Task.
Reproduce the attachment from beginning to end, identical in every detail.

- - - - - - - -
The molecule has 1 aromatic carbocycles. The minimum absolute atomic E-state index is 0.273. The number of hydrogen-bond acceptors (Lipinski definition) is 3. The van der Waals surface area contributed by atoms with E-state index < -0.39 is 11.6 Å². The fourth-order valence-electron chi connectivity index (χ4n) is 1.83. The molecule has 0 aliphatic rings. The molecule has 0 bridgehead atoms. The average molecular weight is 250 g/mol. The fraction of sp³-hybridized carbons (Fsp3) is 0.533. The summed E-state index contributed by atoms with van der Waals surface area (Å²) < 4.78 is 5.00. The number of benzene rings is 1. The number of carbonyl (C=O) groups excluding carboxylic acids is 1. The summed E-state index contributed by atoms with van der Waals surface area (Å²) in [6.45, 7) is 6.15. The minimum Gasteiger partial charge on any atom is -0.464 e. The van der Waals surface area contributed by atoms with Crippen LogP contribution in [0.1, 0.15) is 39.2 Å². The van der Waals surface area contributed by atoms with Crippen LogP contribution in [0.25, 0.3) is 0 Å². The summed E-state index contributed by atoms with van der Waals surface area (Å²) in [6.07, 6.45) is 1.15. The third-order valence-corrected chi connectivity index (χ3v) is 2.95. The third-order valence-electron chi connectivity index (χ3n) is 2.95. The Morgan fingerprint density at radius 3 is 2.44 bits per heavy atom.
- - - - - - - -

The molecule has 1 aromatic carbocycles. The minimum absolute atomic E-state index is 0.273. The number of hydrogen-bond acceptors (Lipinski definition) is 3. The van der Waals surface area contributed by atoms with E-state index < -0.39 is 11.6 Å². The fourth-order valence-electron chi connectivity index (χ4n) is 1.83. The molecule has 0 aliphatic rings. The molecule has 0 bridgehead atoms. The average molecular weight is 250 g/mol. The fraction of sp³-hybridized carbons (Fsp3) is 0.533. The summed E-state index contributed by atoms with van der Waals surface area (Å²) < 4.78 is 5.00. The number of benzene rings is 1. The number of carbonyl (C=O) groups excluding carboxylic acids is 1. The summed E-state index contributed by atoms with van der Waals surface area (Å²) in [6.45, 7) is 6.15. The minimum Gasteiger partial charge on any atom is -0.464 e. The van der Waals surface area contributed by atoms with Crippen LogP contribution in [0.1, 0.15) is 39.2 Å². The van der Waals surface area contributed by atoms with Crippen LogP contribution in [0.25, 0.3) is 0 Å². The summed E-state index contributed by atoms with van der Waals surface area (Å²) in [6.07, 6.45) is 1.15. The third-order valence-corrected chi connectivity index (χ3v) is 2.95. The third-order valence-electron chi connectivity index (χ3n) is 2.95. The Morgan fingerprint density at radius 3 is 2.44 bits per heavy atom.